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Clinical Laboratories and Pathology Groups

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News, Analysis, Trends, Management Innovations for
Clinical Laboratories and Pathology Groups

Hosted by Robert Michel
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Electronic Health Records Vendors Now Adding Generative AI to Their Products

One goal of these new functions is to streamline physician workflows. However, these new EHRs may interface differently with clinical laboratory information systems

Artificial intelligence (AI) developers are making great contributions in clinical laboratory, pathology, radiology, and other areas of healthcare. Now, Electronic Health Record (EHR) developers are looking into ways to incorporate a new type of AI—called “Generative AI”—into their EHR products to assist physicians with time-consuming and repetitive administrative tasks and help them focus on patient-centered care. 

Generative AI uses complex algorithms and statistical models to learn patterns from collected data. It then generates new content, including text, images, and audio/video information.

According to the federal Government Accountability Office (GAO), generative AI “has potential applications across a wide range of fields, including education, government, medicine, and law” and that “a research hospital is piloting a generative AI program to create responses to patient questions and reduce the administrative workload of healthcare providers.”

Reducing the workload on doctors and other medical personnel is a key goal of the EHR developers.

Generative AI uses deep learning neural networks modeled after the human brain comprised of layers of connected nodes that process data. It employs two neural networks: a generator [generative network] which creates new content, and a discriminator [discriminative network] which evaluates the quality of that content.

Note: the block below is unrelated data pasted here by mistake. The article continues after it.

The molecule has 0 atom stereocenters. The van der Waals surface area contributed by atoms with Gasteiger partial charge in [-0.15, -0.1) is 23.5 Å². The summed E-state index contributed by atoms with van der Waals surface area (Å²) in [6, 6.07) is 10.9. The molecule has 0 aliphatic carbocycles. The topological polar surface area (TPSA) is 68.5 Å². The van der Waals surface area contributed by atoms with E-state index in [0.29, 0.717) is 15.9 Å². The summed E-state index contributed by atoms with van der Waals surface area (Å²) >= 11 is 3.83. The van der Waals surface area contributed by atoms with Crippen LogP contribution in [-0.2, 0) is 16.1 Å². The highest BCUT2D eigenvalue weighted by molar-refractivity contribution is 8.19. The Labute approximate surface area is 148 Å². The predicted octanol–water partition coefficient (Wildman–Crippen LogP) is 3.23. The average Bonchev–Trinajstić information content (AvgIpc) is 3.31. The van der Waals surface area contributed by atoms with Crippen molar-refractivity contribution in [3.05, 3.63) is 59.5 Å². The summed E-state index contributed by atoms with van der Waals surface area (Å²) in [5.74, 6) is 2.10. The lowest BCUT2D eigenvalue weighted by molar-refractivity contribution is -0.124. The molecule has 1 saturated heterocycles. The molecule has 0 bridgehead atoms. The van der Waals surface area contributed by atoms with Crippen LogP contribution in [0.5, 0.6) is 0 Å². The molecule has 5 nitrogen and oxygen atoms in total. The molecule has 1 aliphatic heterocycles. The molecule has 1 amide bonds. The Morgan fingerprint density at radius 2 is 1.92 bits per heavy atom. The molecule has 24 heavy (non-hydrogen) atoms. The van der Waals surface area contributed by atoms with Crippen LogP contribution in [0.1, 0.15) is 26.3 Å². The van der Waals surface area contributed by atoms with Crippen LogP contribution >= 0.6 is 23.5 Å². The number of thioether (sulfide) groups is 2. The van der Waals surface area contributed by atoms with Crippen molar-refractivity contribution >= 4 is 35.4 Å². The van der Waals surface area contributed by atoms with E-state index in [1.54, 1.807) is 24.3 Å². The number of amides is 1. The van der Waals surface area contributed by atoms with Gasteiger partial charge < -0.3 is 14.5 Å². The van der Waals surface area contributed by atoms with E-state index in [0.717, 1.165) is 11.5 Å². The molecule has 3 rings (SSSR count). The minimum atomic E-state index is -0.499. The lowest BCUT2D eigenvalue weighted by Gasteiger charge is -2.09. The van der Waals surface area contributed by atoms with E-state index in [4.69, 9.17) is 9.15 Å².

The collected information is entered into the network where each individual node processes the data and passes it on to the next layer. The last layer in the process produces the final output. 

Many EHR companies are working toward adding generative AI into their platforms, including:

As our sister publication The Dark Report points out in its December 26 “Top 10 Biggest Lab Stories for 2023,” almost every product or service presented to a clinical laboratory or pathology group will soon include an AI-powered solution.

Girish Navani

“We believe that generative AI has the potential of being a personal assistant for every doctor, and that’s what we’re working on,” Girish Navani (above), co-founder and CEO of eClinicalWorks, told EHRIntelligence. “It could save hours. You capture the essence of the entire conversation without touching a keyboard. It is transformational in how it works and how well it presents the information back to the provider.” Clinical laboratory information systems may also benefit from connecting with generative AI-based EHRs. (Photo copyright: eClinicalWorks.)

Generative AI Can Help with Physician Burnout

One of the beneficial features of generative AI is that it has the ability to “listen” to a doctor’s conversation with a patient while recording it and then produce clinical notes. The physician can then review, edit, and approve those notes to enter into the patient’s EHR record, thus streamlining administrative workflows.